Free trade or women`s rights?
January-March 2018
By: Kate Lappin

After 30 years of neoliberal globalization, it has been increasingly acknowledged that austerity, privatization, deregulation of finance, markets and corporations, and trade and investment liberalization have had a devastating and discriminatory impact on women. United Nations experts, treaty bodies and international nongovernmental organizations have heard the persistent critiques of civil society groups and recognize that neoliberalism has a discriminatory and adverse impact on women. In a remarkable turnaround, even the International Monetary Fund is now conscious of the evidence that neoliberal policies are driving inequalities. It is now clear that neoliberalism is sexist and is simply incapable of supporting gender equitable and just sustainable development.

Neoliberal globalization has led to levels of inequality that have not been seen for more than 200 years. Eight men hold more wealth than half of all humanity; 1 percent of the world’s population owns more than the other 99 percent; 69 of the largest 100 economies in the world are corporations, and 10 of these corporations are richer than 180 countries combined. This level of inequality has been recognized as a threat to social cohesion, peace and democracy. Governments have made repeated commitments to address the adverse impacts of neoliberalism. Through the 2030 Agenda for Sustainable Development and the Sustainable Development Goals, governments have promised to reduce inequalities within and between countries (Goal 10); advance gender equality (Goal 5); eliminate poverty (Goal 1); and end hunger and achieve food security and sustainable agriculture (Goal 2); as well as prevent catastrophic climate change.  

Yet, before the ink had dried on the 2030 Agenda, governments proceeded with plans to deepen neoliberalism and bind future governments to the rules that produce the very problems they have promised to alleviate. Governments in all regions continued or commenced negotiations for plurilateral trade agreements that directly contradict the commitments they made, including this directive in paragraph 30 of the 2030 Agenda: “States are strongly urged to refrain from promulgating and applying any unilateral economic, financial or trade measures not in accordance with international law and the Charter of the United Nations that impede the full achievement of economic and social development, particularly in developing countries.”

Globally, there are more than 3,000 bilateral or multilateral agreements that govern global trade and investment. Recent large multilateral agreements such as the Regional Comprehensive Economic Partnership (RCEP) and the Trans-Pacific Partnership (TPP) have sought to expand the scope of agreements to provide for global governance over an increasing number of economic issues outside of the UN and World Trade Organization (WTO) systems. The agreements, designed primarily to enable the unhindered flow of global capital, are a significant barrier to the realization of the human rights of women. Advocates argue that trade agreements are designed to reduce barriers to trade and “level the playing field” by ensuring foreign investors are not negatively impacted by national laws or regulations that preference locals or that impact on foreign investors. In reality, trade agreements are designed for and by large multinational corporations that are able to displace smaller local businesses and which use their political power to gain significant advantages.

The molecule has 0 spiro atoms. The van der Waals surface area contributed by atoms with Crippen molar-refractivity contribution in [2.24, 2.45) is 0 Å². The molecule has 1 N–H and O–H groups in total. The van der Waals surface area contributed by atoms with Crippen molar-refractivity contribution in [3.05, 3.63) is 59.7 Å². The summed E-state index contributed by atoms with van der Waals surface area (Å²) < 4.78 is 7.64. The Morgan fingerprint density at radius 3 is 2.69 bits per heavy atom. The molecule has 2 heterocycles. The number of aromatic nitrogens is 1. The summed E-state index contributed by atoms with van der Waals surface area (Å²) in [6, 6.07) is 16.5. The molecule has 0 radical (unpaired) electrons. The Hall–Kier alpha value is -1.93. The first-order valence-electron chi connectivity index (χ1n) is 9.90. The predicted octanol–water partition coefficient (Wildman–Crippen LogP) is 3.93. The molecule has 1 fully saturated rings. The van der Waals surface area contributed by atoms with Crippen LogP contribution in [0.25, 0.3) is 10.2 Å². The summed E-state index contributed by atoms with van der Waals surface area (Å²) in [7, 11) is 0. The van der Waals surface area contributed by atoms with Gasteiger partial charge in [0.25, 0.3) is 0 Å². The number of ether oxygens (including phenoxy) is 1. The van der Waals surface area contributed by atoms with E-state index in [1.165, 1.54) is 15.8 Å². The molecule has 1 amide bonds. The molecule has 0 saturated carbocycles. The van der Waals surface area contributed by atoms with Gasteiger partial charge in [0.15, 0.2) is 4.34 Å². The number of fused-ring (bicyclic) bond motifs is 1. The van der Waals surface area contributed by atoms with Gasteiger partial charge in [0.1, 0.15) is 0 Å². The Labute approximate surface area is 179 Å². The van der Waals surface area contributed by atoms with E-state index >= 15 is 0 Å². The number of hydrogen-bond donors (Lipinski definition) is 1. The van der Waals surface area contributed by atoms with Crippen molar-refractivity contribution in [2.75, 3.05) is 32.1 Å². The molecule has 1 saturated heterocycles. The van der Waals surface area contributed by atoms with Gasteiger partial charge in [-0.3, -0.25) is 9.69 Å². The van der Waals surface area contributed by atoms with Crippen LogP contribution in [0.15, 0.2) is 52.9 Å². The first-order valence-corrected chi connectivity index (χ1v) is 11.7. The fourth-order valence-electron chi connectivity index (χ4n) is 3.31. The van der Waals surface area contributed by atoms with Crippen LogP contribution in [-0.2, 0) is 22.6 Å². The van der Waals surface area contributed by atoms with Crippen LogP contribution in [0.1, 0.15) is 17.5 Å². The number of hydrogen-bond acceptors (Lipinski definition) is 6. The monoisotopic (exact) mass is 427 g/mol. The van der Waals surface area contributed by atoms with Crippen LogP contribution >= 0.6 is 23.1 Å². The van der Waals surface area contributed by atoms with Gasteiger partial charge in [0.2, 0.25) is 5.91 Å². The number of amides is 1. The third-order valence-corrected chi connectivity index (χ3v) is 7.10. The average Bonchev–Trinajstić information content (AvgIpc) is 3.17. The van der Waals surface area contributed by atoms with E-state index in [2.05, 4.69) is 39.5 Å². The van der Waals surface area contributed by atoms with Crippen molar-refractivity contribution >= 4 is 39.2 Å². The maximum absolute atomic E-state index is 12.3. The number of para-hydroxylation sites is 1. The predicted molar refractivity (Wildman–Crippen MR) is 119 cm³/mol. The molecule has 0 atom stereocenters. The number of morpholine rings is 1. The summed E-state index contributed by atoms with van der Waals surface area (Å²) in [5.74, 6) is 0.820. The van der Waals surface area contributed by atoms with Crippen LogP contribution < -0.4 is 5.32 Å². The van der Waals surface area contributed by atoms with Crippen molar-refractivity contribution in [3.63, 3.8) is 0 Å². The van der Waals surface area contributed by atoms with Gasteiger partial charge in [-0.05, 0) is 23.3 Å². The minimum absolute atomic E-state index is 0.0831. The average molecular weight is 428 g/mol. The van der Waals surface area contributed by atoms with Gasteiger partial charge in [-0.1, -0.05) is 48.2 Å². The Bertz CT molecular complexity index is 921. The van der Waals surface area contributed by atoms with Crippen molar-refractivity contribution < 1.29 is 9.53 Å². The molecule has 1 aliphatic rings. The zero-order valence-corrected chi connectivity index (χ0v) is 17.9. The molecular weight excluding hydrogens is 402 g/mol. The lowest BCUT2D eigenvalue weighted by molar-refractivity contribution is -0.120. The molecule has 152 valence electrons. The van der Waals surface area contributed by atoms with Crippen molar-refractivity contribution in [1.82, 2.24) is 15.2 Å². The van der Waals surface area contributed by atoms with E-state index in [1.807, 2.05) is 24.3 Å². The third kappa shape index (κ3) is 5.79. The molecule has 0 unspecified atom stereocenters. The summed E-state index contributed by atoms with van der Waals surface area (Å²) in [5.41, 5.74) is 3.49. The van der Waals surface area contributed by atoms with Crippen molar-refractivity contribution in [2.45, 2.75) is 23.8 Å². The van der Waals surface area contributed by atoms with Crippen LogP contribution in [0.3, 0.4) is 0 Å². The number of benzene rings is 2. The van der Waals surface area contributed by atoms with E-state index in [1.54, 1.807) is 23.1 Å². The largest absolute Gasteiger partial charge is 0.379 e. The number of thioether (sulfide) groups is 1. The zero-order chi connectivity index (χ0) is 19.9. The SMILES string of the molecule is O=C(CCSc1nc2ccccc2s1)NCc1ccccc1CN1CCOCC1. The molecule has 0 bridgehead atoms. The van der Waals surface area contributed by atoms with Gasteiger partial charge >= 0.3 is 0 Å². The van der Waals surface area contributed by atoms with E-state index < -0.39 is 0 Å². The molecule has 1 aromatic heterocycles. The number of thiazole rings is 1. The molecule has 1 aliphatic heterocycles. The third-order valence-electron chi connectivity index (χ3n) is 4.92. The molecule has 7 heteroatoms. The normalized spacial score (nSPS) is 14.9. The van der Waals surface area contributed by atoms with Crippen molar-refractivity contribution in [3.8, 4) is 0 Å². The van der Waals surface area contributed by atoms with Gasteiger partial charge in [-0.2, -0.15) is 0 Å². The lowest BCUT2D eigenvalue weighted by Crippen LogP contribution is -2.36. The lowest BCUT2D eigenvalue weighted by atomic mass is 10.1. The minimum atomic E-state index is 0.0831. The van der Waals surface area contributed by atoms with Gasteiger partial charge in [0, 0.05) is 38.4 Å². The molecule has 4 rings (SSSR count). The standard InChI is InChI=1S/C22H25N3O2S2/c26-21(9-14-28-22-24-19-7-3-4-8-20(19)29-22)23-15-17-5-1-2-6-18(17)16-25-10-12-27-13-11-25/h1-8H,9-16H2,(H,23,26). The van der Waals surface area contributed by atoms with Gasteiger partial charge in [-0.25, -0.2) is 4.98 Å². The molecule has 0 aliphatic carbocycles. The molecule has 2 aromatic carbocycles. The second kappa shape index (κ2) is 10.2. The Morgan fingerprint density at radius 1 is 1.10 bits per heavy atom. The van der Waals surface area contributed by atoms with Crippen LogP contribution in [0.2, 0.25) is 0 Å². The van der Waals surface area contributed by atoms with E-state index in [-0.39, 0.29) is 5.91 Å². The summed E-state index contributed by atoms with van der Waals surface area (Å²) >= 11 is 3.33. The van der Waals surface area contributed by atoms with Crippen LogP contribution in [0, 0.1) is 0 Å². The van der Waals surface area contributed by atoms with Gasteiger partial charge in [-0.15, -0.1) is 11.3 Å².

Trade agreements may provide benefits to people who have the capacity to capitalize on new market opportunities and workers classified as “highly skilled.” However, as women are less likely to hold large amounts of capital, are most commonly engaged in the informal sector, are less likely to have secure land rights and are more likely to benefit from public expenditure in health, education, water and energy, trade agreements have a discriminatory effect. In addition, trade agreements expose a large majority of the global population to violations of their human rights. In 2015, 10 UN Human Rights Council mandate holders voiced concerns about the impact of trade and investment agreements on human rights, jointly as well as in separate reports. The collective statement warned that trade agreements “are likely to have a number of retrogressive effects on the protection and promotion of human rights, including by lowering the threshold of health protection, food safety and labor standards, by catering to the business interests of pharmaceutical monopolies and extending intellectual property protection.”

Please login to leave a comment